“You can’t go to the army and expect to be a Vice-Chancellor”: They must become good scholars

Keywords: higher education, leadership


This article is a study of a university vice chancellor (VC) and specifically the leadership qualities that articulate success. There is broad agreement across the higher education sector that good leadership is central to the performance of university vice chancellors (Cloete, Maassen, and Bailey 2015; Macfarlane 2012; Jansen 2017; Scott et al. 2010). University vice-chancellor’s performance are measured against at range of issues and include determining the institution’s strategic goals, academic standing and transformation agenda (Leibowitz 2012). To run a university there is need for university vice-chancellors to articulate particular skills, values and qualities that will enable them to achieve success in these wide-ranging and competing goals and agendas. In South Africa however with few exceptions (Swartz et al. 2019; Jansen 2017), fundamental questions remain about what these values and qualities are and they arise in university vice-chancellors own account of leadership. Although vice-chancellors occupy an eminent position in the country especially in the context of transforming higher education in the country (Cloete 2014), specific attention to the values and qualities that vice-chancellors articulate as vital for leadership has been understudied. This article is interested in the question: how do vice-chancellors shape leadership qualities are how do these arise? This question is explored empirically, through narrative enquiry by focusing on one vice-chancellor’s account of leadership qualities. Through a close-focus examination of the nuances associated with a university vice chancellor’s conceptualisation of leadership, this article provides insights into what qualities are relevant for effective leadership. As noted by Dewan and Myatt (2008) the successful performance of a leader is based on the question of which qualities are relevant for effective leadership. There remains a marginal consideration of university vice-chancellor’s perspectives on the issues of effective leadership and how they arise especially in the context of South Africa’s turbulent higher education environment.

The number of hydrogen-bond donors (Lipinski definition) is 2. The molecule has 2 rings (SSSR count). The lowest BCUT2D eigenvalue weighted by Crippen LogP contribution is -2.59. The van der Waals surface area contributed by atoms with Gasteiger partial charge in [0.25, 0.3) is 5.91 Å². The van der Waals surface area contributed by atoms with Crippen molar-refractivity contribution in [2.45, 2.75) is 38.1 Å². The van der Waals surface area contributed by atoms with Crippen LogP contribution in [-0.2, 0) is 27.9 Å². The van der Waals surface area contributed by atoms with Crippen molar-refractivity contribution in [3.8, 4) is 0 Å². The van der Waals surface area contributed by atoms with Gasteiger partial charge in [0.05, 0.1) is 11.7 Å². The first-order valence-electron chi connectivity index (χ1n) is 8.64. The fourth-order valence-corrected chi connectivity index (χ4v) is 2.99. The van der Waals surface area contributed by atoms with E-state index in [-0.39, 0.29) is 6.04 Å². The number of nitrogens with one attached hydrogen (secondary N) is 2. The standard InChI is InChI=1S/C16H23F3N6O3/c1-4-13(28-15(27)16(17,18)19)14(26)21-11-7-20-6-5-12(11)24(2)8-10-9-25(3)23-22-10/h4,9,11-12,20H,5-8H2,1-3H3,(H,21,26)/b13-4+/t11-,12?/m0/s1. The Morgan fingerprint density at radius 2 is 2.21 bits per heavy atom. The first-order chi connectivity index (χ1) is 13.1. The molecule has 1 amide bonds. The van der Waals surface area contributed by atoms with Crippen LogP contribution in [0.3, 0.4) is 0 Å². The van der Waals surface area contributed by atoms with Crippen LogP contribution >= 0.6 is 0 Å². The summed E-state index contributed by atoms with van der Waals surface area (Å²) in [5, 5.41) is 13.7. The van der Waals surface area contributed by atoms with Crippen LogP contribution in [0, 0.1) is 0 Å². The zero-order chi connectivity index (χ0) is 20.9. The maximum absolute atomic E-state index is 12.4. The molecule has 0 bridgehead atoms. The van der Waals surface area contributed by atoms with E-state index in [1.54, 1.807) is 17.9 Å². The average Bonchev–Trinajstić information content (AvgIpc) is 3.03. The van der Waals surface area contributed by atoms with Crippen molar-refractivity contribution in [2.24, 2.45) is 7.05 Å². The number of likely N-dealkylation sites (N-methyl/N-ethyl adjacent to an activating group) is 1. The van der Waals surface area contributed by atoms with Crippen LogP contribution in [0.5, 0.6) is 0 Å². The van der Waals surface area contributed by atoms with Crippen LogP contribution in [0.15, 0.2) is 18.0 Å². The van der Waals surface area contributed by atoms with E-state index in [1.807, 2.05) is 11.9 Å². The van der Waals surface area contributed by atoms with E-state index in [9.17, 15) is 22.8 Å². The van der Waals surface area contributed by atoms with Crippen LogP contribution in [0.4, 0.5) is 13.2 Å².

Author Biography

I. Buccus, Durban University of Technology, Durban, South Africa

GenderJustice, Health and Human Development

Post-Doctoral Fellow at DUT and research associate at ASRI (Auwal Socio-Economic Research Institute)


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How to Cite
Buccus, I. 2022. “‘You can’t Go to the Army and Expect to Be a Vice-Chancellor’: They Must Become Good Scholars”. South African Journal of Higher Education 36 (2), 46-80. https://doi.org/10.20853/36-2-4860.
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